196487 f RAAF Base & Migrant Centre Benalla May 2015.JPG
Statement of Significance
Statement of Significance
What is significant?
The Former Benalla Migrant Camp including associated buildings and a range of on-ground and below-ground infrastructure.
The Benalla Migrant Camp was established in September 1949 on land previously used by the Royal Australian Air Force (RAAF) as an Elementary Flying Training School (1941-1944), making use of the accommodation and facilities which remained. The camp was part of a bold immigration programme launched to increase the population, and hence the labour force, of Australia. Reception and training centres were established to provide accommodation and training and between 1945 and 1965 more than two million migrants came to Australia as a result of an international promotional campaign. The largest Australian migrant reception centre was the Bonegilla Migrant Centre which was the first camp to be used for this purpose when opened in 1947. Victorian holding centres were established at country locations at Benalla, Mildura, Rushworth, Sale West and Somers. The Benalla Migrant Camp operated as a holding centre and provided accommodation as well as a kindergarten, school, hall, hospital, shops and a gymnasium and primarily housed unsupported women who had limited access to jobs. A number of migrants stayed longer than those at other camps. Some residents worked at the centre itself, in administration, the kitchen or hospital, or as cleaners, while others found domestic work in Benalla itself or worked at the nearby Latoof and Callil clothing factory and Renold Chain Company factory. By 1958 Benalla (renamed the Benalla Migrant Accommodation Centre) and Bonegilla were two of only six government operated centres remaining in Australia. During its 18 years of operation an estimated 60,000 migrants were accommodated. After its closure in 1967 the airfield continued to be used for civil aviation purposes, principally for recreational gliding and ballooning. Many structures were demolished in the 1980s before the former City of Benalla acquired ownership of both the airfield and the remaining structures in 1992.
The Former Benalla Migrant Camp is located on land which previously formed part of the World War II RAAF Base at 1 & 57 Samaria Rd, Benalla. The land contains nine P1-type huts, two toilet blocks, concrete gate posts at the intersection of Barc Avenue with Samaria Road, a remnant below-ground cistern, Barc Avenue itself together with kerb and channel and several unused electricity reticulation poles, and concrete surface drainage channels beside most of the huts. The huts were constructed using a standard P1-type design with timber frames, gabled ends, horizontal corrugated iron wall cladding, and corrugated iron or asbestos cement roof cladding. Five out of the eleven buildings have apparently been moved within the former RAAF base and varying degrees of maintenance, modifications and minor additions have occurred to those eleven buildings over time.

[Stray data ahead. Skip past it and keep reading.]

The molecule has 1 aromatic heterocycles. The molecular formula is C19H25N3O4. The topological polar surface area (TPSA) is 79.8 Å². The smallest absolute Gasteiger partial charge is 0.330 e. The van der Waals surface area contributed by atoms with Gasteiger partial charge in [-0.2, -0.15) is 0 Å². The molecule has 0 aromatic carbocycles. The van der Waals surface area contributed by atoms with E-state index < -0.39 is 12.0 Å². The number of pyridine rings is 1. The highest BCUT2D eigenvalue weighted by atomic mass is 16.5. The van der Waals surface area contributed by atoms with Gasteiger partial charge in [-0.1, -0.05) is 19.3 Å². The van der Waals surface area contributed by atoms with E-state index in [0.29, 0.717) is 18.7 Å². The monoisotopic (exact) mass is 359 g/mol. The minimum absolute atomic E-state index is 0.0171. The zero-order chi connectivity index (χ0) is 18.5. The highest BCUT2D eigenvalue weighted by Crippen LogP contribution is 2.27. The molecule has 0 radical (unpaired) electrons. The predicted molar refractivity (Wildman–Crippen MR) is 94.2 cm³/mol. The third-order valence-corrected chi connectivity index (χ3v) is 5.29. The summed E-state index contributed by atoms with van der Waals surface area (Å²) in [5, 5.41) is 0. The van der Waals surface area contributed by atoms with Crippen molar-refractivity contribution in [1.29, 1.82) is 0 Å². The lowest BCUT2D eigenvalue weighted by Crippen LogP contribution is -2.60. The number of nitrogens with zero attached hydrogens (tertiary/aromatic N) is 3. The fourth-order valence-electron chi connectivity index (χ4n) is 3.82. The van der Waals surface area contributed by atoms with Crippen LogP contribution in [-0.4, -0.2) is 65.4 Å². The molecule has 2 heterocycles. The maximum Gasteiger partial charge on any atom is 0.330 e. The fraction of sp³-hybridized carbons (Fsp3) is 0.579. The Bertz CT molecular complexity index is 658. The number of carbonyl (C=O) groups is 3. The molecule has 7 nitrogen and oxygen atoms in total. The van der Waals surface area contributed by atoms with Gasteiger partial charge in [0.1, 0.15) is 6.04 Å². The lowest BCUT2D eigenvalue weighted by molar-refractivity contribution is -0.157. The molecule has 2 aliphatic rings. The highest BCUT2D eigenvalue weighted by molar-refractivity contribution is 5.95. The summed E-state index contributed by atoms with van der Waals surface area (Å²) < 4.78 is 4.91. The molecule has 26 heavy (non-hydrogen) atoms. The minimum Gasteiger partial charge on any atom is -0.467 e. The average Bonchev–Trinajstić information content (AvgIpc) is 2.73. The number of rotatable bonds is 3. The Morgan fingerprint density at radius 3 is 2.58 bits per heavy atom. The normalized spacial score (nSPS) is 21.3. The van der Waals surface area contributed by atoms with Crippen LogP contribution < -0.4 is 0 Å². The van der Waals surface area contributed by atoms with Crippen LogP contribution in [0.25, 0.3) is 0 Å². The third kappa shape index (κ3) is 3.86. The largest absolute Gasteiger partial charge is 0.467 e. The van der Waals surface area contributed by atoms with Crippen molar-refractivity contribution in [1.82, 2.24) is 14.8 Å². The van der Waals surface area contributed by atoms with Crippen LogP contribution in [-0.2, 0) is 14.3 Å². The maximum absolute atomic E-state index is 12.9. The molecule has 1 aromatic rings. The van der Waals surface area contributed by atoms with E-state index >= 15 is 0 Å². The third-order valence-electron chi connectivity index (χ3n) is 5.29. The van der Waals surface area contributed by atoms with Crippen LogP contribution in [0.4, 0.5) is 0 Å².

This site is part of the traditional land of the Yorta Yorta Nations.
How is it significant?
The Former Benalla Migrant Camp is of historical and social significance to the State of Victoria. It satisfies the following criterion for inclusion in the Victorian Heritage Register:
Importance to the course, or pattern, of Victoria's cultural history.
Possession of uncommon, rare or endangered aspects of Victoria's cultural history.
Strong or special association with a particular community or cultural group for social, cultural or spiritual reasons. This includes the significance of a place to Indigenous peoples as part of their continuing and developing cultural traditions.
Why is it significant?
The Former Benalla Migrant Camp is significant at the State level for the following reasons:
The Former Benalla Migrant Camp is of historical significance for its association with post-World War II non-British migration. It is an example of one of only a small number of surviving centres which had been part of a network of camps that were established and used to accommodate migrants throughout Victoria and Australia. Benalla was Victoria's longest-lasting holding centre and played a distinctive role in settling vulnerable groups of non-British migrants into Australia in the post-war years.
The Former Benalla Migrant Camp is rare as one of only a small number of examples of a post-World War II holding centre for non-British migrants.
The Former Benalla Migrant Camp is of social significance for its connection with former residents and their families and for its ability to interpret the experiences of post-World War II non-British migrants to the broader Victorian community.